6th Century AD: Medusa

Medusa - Bascilica Cistern, Istanbul (6th Century) 1

Medusa - Bascilica Cistern, Istanbul (6th Century) 2No one really has an explanation for the two massive Medusa heads that support columns in the Basilica Cistern, a cathedral-sized reservoir underneath the city of Istanbul.

The Medusa, of course, is a monster from Greek mythology: a winged woman with living snakes for hair; anyone who looked at her was turned to stone.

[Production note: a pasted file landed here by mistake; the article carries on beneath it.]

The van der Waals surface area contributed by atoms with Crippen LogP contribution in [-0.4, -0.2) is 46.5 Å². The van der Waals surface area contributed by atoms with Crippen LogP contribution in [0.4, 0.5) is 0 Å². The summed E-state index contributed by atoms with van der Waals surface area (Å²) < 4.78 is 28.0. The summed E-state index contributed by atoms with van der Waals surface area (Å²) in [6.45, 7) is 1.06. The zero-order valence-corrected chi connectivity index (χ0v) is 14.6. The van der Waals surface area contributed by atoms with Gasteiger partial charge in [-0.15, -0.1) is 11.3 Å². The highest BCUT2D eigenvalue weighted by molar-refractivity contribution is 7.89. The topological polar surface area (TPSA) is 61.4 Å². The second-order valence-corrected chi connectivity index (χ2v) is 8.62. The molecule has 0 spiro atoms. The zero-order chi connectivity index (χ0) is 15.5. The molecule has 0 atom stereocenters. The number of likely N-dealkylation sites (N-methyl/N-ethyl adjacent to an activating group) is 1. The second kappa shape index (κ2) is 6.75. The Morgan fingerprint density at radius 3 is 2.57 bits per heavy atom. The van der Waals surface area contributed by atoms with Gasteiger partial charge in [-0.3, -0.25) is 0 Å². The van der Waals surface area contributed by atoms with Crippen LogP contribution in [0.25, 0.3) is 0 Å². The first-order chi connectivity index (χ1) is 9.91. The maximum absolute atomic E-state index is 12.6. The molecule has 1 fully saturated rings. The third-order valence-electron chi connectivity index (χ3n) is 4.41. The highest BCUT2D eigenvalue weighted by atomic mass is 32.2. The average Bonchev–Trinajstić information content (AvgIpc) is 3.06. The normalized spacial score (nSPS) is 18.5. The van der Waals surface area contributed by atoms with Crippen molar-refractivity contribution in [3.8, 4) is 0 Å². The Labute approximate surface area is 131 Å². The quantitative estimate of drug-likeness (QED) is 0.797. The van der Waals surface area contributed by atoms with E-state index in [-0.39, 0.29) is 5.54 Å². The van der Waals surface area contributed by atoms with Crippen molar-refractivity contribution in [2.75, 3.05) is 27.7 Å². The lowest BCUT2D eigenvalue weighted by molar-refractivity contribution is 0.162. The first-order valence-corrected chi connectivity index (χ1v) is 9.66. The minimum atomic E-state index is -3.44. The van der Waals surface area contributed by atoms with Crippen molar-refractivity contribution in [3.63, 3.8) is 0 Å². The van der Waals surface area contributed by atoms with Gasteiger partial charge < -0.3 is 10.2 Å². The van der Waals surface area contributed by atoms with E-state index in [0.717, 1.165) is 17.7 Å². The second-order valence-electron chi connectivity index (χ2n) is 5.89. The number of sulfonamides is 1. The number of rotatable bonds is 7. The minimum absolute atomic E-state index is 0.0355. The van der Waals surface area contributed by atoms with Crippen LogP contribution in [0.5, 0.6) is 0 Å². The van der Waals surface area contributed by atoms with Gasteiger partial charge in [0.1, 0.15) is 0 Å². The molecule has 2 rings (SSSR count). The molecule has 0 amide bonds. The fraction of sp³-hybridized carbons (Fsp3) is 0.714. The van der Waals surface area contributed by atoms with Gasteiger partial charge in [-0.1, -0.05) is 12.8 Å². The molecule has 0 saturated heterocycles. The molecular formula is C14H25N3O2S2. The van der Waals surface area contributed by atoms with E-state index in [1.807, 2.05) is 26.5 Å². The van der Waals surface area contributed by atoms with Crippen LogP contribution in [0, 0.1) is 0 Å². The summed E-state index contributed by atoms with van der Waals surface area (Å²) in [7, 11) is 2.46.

The structureā€”the largest of hundreds under the cityā€”was built in the 6th century, during the reign of Byzantine Emperor Justinian I and provided a water filtration system for his palace and other buildings.

The simplest explanation is that the heads were repurposed remains that just happened to be the right heightā€”and no particular meaning was indicated by their orientation. A traditional account is that inverting the heads was meant to negate the power of the medusa; similarly, they may have been placed to show early Christians’ attitude toward the mythological religion of the Greeks.

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